The Denis Browne bar or splint is a non-surgical treatment for clubfoot. Clubfoot describes a range of foot abnormalities usually present at birth (congenital) in which a baby’s foot is twisted out of shape or position.
Also known as foot abduction orthosis, the Denis Browne bar or splint is a medical device named after Sir Denis Browne, who was a surgeon at Great Ormond Street Hospital in London in the 1930s. This medical device may be used as part of the Ponseti method, which includes non-surgical methods of addressing club foot.
By holding both feet, the Denis Browne bar works by placing the feet in an abducted position. The position of the feet are placed shoulder width apart in boots mounted to a bar with foot plates. The bar/splints provide the most commonly prescribed settings in each of two age and size ranges.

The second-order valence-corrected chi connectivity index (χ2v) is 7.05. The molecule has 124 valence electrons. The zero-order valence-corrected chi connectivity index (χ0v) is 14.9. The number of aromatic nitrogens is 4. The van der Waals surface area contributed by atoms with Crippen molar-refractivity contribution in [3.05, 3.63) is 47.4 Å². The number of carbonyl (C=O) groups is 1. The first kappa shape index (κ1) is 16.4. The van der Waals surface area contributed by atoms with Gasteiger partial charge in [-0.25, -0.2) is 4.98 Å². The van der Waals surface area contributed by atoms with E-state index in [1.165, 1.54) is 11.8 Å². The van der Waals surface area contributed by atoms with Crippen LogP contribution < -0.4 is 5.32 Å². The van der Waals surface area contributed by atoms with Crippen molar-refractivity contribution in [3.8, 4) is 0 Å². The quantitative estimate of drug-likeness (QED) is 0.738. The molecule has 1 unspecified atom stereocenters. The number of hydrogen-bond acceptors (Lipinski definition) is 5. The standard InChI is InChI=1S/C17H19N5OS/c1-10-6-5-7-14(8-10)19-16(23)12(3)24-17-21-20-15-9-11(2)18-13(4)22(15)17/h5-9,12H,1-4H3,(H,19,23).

The separation of the heel is precisely set to the most optimum place for each patient. This position may be reset during treatment.
As there are two sizes which satisfy most prescriptions, the cost is cut as your patient can progress with the same bar.
All foot plates have two large pre-drilled holes for splint adaptor screws. The plates also have protractors ruled in 5 degree increments, clearly labelled with the most widely used settings of 45 and 70 degrees.